An international consortium of scientists, operating as Project Inner Space, is trying to tap into the Earth's geothermal energy by drilling a very deep hole through the Earth's crust into the mantle below. The scientists are foiled by an extremely dense layer of material at the boundary between the two. To penetrate the barrier and reach the magma below, they intend to detonate an atomic device at the bottom of the hole. The leader of the project, Dr. Stephen Sorenson (Dana Andrews), who is (secretly) dying of cancer, believes that the atomic device will burn its way through the barrier, but the project's chief geologist, Dr. Ted Rampion (Kieron Moore), is convinced that the lower layers of the crust have been weakened by decades of underground nuclear tests, and that the detonation could produce a massive crack that would threaten the very existence of Earth. The atomic device is used and Rampion's fears prove justified, as the crust of the Earth develops an enormous crack that progresses rapidly. Sorenson discovers that there was a huge signature of hydrogen underground, which turned the small conventional atomic explosion into a huge thermonuclear one that was millions of times more powerful. Another atomic device is used in the hope of stopping the crack, but it only reverses the crack's direction. Eventually the crack returns to its starting point at the test site, and a huge chunk of the planet outlined by the crack is expected to be thrown out into space. Sorenson remains at the underground control center to record the event despite pleas by his wife Maggie to evacuate with the rest of the project staff. She and Rampion barely escape in time to observe the fiery birth of a second moon.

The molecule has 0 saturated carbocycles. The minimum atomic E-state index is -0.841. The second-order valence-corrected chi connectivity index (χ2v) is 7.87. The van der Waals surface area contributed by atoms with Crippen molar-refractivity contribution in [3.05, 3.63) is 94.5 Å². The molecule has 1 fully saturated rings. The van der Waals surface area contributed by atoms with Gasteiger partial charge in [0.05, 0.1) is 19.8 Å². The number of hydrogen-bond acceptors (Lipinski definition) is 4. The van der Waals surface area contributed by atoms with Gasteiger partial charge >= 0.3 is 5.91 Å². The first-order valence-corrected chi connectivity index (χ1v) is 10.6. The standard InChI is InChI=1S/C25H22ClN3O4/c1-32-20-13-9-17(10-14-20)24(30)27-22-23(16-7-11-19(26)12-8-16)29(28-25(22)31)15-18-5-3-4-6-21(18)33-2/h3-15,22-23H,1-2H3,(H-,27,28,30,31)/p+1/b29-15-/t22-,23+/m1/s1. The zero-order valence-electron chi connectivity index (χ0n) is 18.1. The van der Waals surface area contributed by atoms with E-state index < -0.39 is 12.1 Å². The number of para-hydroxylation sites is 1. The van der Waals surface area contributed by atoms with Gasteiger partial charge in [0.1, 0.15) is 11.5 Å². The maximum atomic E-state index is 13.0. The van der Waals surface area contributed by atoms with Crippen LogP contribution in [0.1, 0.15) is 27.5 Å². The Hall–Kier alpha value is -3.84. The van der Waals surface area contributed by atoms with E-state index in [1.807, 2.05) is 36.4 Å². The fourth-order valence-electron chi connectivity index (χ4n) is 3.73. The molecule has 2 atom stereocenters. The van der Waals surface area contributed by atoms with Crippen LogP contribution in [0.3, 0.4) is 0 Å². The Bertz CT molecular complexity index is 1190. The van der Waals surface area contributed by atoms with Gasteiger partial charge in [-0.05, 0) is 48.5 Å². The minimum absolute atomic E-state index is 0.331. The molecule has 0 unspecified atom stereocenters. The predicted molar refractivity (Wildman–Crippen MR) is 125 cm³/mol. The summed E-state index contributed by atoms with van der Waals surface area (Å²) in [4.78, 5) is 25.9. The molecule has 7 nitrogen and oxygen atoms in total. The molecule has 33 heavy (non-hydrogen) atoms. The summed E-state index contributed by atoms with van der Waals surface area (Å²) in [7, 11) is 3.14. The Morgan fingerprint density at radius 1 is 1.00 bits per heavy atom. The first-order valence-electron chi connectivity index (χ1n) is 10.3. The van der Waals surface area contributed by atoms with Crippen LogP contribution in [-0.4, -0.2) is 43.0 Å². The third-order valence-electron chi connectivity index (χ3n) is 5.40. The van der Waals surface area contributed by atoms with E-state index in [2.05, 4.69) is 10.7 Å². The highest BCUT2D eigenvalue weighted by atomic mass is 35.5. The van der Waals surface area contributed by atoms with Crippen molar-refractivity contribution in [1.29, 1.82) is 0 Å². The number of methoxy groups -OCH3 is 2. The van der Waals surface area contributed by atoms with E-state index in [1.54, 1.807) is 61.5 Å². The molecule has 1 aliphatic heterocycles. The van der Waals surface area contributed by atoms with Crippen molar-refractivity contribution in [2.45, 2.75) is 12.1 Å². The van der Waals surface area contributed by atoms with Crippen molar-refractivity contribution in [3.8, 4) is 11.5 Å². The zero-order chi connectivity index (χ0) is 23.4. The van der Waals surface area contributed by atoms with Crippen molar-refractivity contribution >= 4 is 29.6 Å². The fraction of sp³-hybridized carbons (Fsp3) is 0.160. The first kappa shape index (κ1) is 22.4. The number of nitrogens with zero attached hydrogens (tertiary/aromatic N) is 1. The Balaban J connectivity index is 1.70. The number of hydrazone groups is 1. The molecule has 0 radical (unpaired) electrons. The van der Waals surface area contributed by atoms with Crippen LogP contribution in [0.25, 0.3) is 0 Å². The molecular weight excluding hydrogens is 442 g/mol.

The film was released only a few years before the theory of plate tectonics became mainstream, and later commonly-accepted fact. As it turned out that the surface of the planet was heavily cracked already, the scenario presented in the film is now considered highly improbable. Additionally, the notion of a chunk of the Earth being thrown off into space makes no scientific sense, since even a chunk of the planet completely separated from the rest by a crack would still remain in its original position due to gravity.